While Pfizer raked in almost $28 billion last quarter, its Covid-19 vaccine partner BioNTech reported a rise in total dose orders but a drop in sales.

The German biotech reported over $3.2 billion in revenue in Q2 on Monday, down from more than $6.7 billion in Q1, in part due to falling Covid sales. While management said last quarter that they anticipated a Covid sales drop — CEO Uğur Şahin said at the time that “the pandemic situation is still very much uncertain” — Q2 sales still missed consensus by 14%.

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Pascal Soriot, AstraZeneca CEO (David Zorrakino/Europa Press via AP Images)

As­traZeneca and Dai­ichi Sankyo sprint to mar­ket af­ter FDA clears En­her­tu in just two weeks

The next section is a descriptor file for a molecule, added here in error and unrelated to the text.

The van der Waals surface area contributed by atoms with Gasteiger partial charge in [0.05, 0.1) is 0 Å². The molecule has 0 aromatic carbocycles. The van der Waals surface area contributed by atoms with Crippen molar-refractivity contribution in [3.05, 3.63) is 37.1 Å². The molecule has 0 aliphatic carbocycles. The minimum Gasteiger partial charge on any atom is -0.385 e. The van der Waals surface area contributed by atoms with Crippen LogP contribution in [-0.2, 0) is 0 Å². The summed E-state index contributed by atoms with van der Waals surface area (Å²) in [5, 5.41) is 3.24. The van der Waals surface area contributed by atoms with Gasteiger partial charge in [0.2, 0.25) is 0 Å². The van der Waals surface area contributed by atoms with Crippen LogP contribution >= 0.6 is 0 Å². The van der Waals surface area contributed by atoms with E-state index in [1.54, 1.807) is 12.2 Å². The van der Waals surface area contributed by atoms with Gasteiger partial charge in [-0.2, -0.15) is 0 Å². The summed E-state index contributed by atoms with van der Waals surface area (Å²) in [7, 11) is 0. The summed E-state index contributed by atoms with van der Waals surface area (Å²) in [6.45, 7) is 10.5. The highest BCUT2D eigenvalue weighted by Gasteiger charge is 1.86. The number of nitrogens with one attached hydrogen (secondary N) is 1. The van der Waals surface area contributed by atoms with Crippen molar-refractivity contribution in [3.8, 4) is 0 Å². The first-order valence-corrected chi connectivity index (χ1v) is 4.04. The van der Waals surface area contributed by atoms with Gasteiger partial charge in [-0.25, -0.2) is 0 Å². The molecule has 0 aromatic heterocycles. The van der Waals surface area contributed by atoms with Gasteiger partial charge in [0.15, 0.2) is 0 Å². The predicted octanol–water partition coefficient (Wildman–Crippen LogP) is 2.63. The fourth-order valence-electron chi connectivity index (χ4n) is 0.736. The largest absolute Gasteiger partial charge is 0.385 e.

Regulators didn’t keep AstraZeneca and Daiichi Sankyo waiting long at all for their latest Enhertu approval.

The partners pulled a win on Friday in HER2-low breast cancer patients who’ve already failed on chemotherapy, less than two weeks after its supplemental BLA was accepted. While this isn’t the FDA’s fastest approval — Bristol Myers Squibb won an OK for its blockbuster checkpoint inhibitor Opdivo in just five days back in March — it comes well ahead of Enhertu’s original Q4 PDUFA date.

Sen­ate Dems cling to a sim­ple ma­jor­i­ty to pass some of the biggest drug pric­ing re­forms ever

The Pharmaceutical Research and Manufacturers of America — and their fleet of drug industry lobbyists on Capitol Hill — are known for never losing.

Whenever a big drug pricing bill comes up, an army of the industry group’s lobbyists descend onto the Hill and either smash it outright or dismantle it piece by piece.